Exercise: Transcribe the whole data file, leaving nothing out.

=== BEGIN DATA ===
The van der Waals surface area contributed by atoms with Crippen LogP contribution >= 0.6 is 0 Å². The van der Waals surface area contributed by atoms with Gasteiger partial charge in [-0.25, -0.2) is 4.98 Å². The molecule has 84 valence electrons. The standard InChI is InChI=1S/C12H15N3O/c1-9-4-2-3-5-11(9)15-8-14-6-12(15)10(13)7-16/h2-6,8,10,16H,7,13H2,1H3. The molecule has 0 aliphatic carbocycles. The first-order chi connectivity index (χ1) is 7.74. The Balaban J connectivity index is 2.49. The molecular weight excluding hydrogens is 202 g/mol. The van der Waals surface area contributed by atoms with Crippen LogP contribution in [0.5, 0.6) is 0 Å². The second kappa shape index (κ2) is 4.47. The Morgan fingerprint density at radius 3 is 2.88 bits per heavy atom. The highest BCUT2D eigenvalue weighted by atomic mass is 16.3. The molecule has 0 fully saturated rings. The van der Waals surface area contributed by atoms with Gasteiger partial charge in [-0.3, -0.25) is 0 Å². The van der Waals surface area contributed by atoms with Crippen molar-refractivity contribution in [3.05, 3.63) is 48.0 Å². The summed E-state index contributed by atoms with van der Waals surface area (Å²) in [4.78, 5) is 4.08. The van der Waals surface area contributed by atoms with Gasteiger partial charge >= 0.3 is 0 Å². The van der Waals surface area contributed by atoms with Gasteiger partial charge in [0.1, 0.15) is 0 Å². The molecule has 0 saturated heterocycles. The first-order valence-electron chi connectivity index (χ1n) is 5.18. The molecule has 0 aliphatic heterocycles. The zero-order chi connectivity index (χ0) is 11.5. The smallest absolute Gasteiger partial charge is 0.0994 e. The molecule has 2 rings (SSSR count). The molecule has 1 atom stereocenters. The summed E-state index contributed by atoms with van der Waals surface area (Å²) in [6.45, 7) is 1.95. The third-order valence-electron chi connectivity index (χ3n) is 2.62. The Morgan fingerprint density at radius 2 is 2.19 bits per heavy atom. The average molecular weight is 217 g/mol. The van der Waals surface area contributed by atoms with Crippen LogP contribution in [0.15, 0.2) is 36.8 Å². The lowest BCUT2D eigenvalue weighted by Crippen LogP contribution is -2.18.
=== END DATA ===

The van der Waals surface area contributed by atoms with Crippen LogP contribution >= 0.6 is 0 Å². The van der Waals surface area contributed by atoms with Gasteiger partial charge in [-0.25, -0.2) is 4.98 Å². The molecule has 84 valence electrons. The standard InChI is InChI=1S/C12H15N3O/c1-9-4-2-3-5-11(9)15-8-14-6-12(15)10(13)7-16/h2-6,8,10,16H,7,13H2,1H3. The molecule has 0 aliphatic carbocycles. The first-order chi connectivity index (χ1) is 7.74. The Balaban J connectivity index is 2.49. The molecular weight excluding hydrogens is 202 g/mol. The van der Waals surface area contributed by atoms with Crippen LogP contribution in [0.5, 0.6) is 0 Å². The second kappa shape index (κ2) is 4.47. The Morgan fingerprint density at radius 3 is 2.88 bits per heavy atom. The highest BCUT2D eigenvalue weighted by atomic mass is 16.3. The molecule has 0 fully saturated rings. The van der Waals surface area contributed by atoms with Gasteiger partial charge in [-0.3, -0.25) is 0 Å². The van der Waals surface area contributed by atoms with Crippen molar-refractivity contribution in [3.05, 3.63) is 48.0 Å². The summed E-state index contributed by atoms with van der Waals surface area (Å²) in [4.78, 5) is 4.08. The van der Waals surface area contributed by atoms with Gasteiger partial charge >= 0.3 is 0 Å². The van der Waals surface area contributed by atoms with Gasteiger partial charge in [0.1, 0.15) is 0 Å². The molecule has 0 saturated heterocycles. The first-order valence-electron chi connectivity index (χ1n) is 5.18. The molecule has 0 aliphatic heterocycles. The zero-order chi connectivity index (χ0) is 11.5. The smallest absolute Gasteiger partial charge is 0.0994 e. The molecule has 2 rings (SSSR count). The molecule has 1 atom stereocenters. The summed E-state index contributed by atoms with van der Waals surface area (Å²) in [6.45, 7) is 1.95. The third-order valence-electron chi connectivity index (χ3n) is 2.62. The Morgan fingerprint density at radius 2 is 2.19 bits per heavy atom. The average molecular weight is 217 g/mol. The van der Waals surface area contributed by atoms with Crippen LogP contribution in [0.15, 0.2) is 36.8 Å². The lowest BCUT2D eigenvalue weighted by Crippen LogP contribution is -2.18.